The question being asked by every organization with awareness and understanding of IoT today is how will we capture, process and derive meaningful intelligence from this stream? This is reasonable as there will be significant volume looping back but this is not big data per se since it is not unstructured--quite the opposite. The incoming stream is by design and is therefore structured originally by us, the OEM. The real question is how do we take the stream and drive accurate and meaningful outcome in the form of improvement?

internet of things in manufacturingThe answer is to approach the IoT with the mindset that it will supercharge the quality management system by tightening the closed-loop approach so that engineering is more closely connected with the rest of the value-chain than ever before. Improvement action or CAPA as we know it today becomes the vehicle for designing for quality based on the new channel of intelligence. Agility will be an explicit requirement of this new dawn and building a strategy or laying the foundation for the advent is critical to success.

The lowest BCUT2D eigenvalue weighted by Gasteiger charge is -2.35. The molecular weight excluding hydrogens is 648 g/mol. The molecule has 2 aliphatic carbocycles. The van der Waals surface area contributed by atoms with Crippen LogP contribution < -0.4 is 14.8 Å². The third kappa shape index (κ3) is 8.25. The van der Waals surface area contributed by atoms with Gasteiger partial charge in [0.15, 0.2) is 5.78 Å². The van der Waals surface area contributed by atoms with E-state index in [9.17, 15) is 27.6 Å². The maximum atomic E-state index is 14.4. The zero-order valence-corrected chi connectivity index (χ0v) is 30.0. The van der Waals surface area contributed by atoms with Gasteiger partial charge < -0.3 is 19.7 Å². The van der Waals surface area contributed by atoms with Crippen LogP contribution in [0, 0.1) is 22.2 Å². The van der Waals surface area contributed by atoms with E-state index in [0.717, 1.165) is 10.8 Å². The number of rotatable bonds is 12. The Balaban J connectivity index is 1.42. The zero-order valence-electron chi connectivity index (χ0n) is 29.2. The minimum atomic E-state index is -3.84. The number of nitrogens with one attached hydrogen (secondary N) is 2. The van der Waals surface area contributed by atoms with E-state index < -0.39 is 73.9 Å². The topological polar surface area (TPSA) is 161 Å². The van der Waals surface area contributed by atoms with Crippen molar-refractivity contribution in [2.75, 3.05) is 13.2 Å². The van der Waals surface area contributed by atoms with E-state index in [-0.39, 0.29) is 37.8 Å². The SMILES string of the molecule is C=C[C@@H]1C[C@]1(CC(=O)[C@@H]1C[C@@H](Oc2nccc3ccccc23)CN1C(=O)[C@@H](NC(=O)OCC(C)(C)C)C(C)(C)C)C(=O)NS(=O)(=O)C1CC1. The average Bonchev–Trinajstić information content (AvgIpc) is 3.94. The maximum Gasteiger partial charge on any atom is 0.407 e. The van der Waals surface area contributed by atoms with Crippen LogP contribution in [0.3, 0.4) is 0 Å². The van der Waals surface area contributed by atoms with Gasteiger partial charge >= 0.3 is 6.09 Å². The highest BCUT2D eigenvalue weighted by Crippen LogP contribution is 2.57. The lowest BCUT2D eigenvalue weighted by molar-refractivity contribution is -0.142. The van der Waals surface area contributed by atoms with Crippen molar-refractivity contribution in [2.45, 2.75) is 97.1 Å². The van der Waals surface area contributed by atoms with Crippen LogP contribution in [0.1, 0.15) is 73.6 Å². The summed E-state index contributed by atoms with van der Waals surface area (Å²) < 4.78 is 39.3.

The opportunities in IoT are accompanied by some level of threat too. There are some privacy and security issues with regard to smart connected products and the data relating to performance and use--analogous to location services and other ‘personal’ information freely shared with application providers by the 1.75billion smartphone owners globally. Feedback can be used (and therefore misused) for derived as well as literal intelligence. It will be important to articulate the value and terms of use of the data (in the context of product monitoring and improvement). Specifically, using data for improvement and demonstrating openly that such data is captured and managed in a harmonized, traceable, secure and accountably driven EQMS is a reasonable proposition.